The revisions in the bill were intended to be technical amendments and corrections only. One can debate whether that concept was applied too narrowly, but nonetheless it is clear that some important issues and concerns have been deferred until the legislature reconvenes in January 2019. For example, the bill does not address the narrow definition of the public records exception to the personal information definition; the requested changes to the Fair Credit Reporting Act exemption in the bill; or some of the concerns raised in the attorney general’s letter.

“Criminals can opt out” problem remains

Potentially, the most significant problem not fixed in the bill is in the provisions that give consumers the right to opt out of sales of their data. The CCPA failed to limit that opt out right with respect to data used to prevent or investigate crime. Many argued that these fixes should have been made as technical amendments because of the various exceptions that had already been included in the law’s deletion right provisions.

You might ask: How does a right to opt out of data sales create an issue related to criminals or crime? The answer is clear. In this sophisticated digital world, law enforcement agencies, other government agencies and businesses all rely on private vendors to provide data services that they use to prevent or investigate crimes and to conduct diligence activities. For example, LexisNexis (a subsidiary of the company I work for) alone provides such investigation data services to approximately 300 law enforcement agencies in California. Services like this are also used by other California agencies (such as those seeking to locate parents who are delinquent in paying child support) and by businesses seeking to prevent identity theft. It would severely hurt the public interest if California allowed criminals to “opt out” of data services used for these vital purposes.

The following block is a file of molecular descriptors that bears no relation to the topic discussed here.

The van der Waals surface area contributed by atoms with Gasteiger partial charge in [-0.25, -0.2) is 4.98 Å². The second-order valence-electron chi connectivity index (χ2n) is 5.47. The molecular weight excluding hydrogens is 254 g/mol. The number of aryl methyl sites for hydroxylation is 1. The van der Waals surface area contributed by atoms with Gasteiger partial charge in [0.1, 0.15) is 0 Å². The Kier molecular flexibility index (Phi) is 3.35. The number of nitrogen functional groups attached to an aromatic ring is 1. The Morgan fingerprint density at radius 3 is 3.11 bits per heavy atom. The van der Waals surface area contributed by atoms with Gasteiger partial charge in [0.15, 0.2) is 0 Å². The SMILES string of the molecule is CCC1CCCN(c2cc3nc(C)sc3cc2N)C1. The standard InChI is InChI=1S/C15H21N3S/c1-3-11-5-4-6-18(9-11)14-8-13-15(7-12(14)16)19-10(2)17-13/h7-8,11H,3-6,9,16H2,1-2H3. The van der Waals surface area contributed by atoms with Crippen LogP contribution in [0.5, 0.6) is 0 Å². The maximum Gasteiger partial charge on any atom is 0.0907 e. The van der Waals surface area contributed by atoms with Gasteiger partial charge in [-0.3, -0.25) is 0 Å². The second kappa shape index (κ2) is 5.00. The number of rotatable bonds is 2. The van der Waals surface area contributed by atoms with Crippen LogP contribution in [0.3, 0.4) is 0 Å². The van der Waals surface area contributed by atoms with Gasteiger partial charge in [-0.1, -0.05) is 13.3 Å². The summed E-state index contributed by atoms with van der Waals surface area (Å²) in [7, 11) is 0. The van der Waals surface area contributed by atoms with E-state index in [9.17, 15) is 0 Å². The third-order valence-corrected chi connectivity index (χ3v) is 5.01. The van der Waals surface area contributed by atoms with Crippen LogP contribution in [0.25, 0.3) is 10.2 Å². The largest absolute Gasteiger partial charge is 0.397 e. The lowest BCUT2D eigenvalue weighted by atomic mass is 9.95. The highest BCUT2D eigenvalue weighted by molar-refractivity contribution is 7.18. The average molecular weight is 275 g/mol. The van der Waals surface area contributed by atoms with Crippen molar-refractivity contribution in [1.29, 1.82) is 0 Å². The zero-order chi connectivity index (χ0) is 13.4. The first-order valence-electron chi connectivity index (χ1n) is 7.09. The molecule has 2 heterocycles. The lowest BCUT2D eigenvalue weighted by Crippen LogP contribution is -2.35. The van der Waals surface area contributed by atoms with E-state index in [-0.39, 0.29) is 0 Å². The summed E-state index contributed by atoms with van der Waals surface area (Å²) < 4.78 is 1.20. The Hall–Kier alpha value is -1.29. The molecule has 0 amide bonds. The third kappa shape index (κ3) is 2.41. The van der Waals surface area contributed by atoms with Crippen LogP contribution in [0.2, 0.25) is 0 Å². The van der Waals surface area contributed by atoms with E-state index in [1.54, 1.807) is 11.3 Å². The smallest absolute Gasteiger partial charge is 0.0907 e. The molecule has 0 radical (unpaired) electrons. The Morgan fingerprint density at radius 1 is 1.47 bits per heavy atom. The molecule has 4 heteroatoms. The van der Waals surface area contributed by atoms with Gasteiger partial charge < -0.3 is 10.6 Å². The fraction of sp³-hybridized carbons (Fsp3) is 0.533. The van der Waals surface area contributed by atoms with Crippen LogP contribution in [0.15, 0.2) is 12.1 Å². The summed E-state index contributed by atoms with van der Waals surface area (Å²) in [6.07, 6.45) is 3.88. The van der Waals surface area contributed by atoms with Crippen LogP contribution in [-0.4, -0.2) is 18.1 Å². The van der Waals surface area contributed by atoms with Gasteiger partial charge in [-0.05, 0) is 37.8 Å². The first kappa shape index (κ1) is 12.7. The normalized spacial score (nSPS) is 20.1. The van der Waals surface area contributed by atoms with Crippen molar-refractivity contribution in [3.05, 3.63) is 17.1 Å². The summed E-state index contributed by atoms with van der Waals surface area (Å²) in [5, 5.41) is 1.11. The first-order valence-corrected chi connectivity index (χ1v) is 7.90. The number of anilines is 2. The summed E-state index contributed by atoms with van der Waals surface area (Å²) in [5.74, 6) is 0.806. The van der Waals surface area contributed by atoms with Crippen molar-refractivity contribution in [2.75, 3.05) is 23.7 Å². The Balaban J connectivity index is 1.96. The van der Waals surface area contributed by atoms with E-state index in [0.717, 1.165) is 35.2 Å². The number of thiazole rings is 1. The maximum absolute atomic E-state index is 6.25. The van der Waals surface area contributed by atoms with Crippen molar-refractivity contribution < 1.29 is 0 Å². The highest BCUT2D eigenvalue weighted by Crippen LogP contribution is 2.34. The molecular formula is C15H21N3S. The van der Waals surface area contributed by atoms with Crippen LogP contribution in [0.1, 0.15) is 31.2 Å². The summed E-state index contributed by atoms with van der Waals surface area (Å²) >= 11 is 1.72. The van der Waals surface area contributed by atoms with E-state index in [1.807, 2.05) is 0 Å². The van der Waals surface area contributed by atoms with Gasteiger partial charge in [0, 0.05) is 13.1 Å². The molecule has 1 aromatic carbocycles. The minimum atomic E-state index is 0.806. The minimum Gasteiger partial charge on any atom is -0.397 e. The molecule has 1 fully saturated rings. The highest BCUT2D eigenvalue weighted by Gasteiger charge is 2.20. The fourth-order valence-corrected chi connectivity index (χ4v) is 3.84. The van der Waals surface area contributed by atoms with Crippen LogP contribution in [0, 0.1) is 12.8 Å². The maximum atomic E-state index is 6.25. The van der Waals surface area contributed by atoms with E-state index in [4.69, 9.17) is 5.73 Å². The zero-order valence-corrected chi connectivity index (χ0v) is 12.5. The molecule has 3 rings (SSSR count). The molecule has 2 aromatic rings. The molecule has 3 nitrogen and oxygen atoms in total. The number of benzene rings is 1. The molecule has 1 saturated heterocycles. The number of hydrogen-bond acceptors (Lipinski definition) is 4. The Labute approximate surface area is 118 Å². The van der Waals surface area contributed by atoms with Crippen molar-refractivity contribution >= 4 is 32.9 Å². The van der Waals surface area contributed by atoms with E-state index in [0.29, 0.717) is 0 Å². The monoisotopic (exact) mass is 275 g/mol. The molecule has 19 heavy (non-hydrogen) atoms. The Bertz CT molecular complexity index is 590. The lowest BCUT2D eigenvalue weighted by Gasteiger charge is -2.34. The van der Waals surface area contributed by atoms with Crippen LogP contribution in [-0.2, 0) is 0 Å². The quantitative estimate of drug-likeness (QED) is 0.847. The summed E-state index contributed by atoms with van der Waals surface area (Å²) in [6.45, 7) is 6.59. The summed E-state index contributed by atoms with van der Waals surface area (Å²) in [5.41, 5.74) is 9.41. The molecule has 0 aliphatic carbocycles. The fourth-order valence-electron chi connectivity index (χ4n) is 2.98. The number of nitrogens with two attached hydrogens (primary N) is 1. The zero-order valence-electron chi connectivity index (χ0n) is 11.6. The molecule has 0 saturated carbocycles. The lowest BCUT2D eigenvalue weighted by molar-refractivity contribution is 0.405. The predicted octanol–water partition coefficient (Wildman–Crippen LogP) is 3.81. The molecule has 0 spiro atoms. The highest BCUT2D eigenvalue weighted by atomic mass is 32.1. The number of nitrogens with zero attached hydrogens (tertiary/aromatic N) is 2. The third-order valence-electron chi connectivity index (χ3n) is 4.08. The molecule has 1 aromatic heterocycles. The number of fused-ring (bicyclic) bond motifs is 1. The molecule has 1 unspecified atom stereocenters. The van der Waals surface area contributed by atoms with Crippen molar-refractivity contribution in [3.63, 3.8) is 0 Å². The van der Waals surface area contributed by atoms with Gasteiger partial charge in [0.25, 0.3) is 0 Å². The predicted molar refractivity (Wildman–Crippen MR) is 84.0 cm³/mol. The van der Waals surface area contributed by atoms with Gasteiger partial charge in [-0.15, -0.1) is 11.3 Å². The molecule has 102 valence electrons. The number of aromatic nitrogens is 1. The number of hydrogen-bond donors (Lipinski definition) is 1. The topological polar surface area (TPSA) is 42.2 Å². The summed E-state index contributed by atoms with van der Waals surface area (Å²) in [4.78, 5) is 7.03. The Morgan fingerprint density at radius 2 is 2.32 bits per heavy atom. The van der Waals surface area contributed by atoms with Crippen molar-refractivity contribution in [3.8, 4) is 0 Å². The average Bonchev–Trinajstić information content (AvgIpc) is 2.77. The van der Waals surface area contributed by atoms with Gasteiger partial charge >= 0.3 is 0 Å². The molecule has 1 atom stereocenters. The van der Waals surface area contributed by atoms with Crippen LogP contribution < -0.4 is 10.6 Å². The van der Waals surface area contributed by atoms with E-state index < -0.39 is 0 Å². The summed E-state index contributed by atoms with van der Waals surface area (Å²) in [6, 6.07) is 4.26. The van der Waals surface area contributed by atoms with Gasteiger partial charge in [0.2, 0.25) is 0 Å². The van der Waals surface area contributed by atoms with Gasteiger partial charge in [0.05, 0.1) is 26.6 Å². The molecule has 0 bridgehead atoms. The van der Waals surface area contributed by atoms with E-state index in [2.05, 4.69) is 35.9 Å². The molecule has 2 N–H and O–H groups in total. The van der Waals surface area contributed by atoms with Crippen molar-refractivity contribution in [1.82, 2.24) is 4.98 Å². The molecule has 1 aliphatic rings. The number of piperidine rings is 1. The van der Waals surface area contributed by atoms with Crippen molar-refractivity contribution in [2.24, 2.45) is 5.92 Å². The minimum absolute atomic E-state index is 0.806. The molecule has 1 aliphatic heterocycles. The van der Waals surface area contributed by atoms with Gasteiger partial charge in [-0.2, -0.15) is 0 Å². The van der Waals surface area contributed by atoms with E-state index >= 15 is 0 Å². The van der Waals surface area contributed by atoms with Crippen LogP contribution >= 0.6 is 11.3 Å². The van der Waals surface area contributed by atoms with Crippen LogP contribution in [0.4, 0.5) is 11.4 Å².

Similarly, businesses such as banks use third-party data companies to comply with federal laws such as the anti-money laundering rules. If terrorists and others could opt out of such data services and watch lists, the fight against money laundering and terrorism would be hurt. In January, the legislature should consider exempting companies who provide watch lists or other data that businesses need to meet their compliance obligations such as AML compliance.


As businesses begin their CCPA compliance preparations, many requirements are clear and will not change. For example, all businesses must be disciplined about their personal data sources and must carefully inventory how and where they use personal data. Absent that discipline, CCPA compliance will not be possible. More detailed requirements under the CCPA will continue to evolve during 2019 as additional revisions are debated and as the California Office of the Attorney General begins its process of drafting CCPA regulations.

Image credit: Wikimedia commons, CC BY-SA 3.0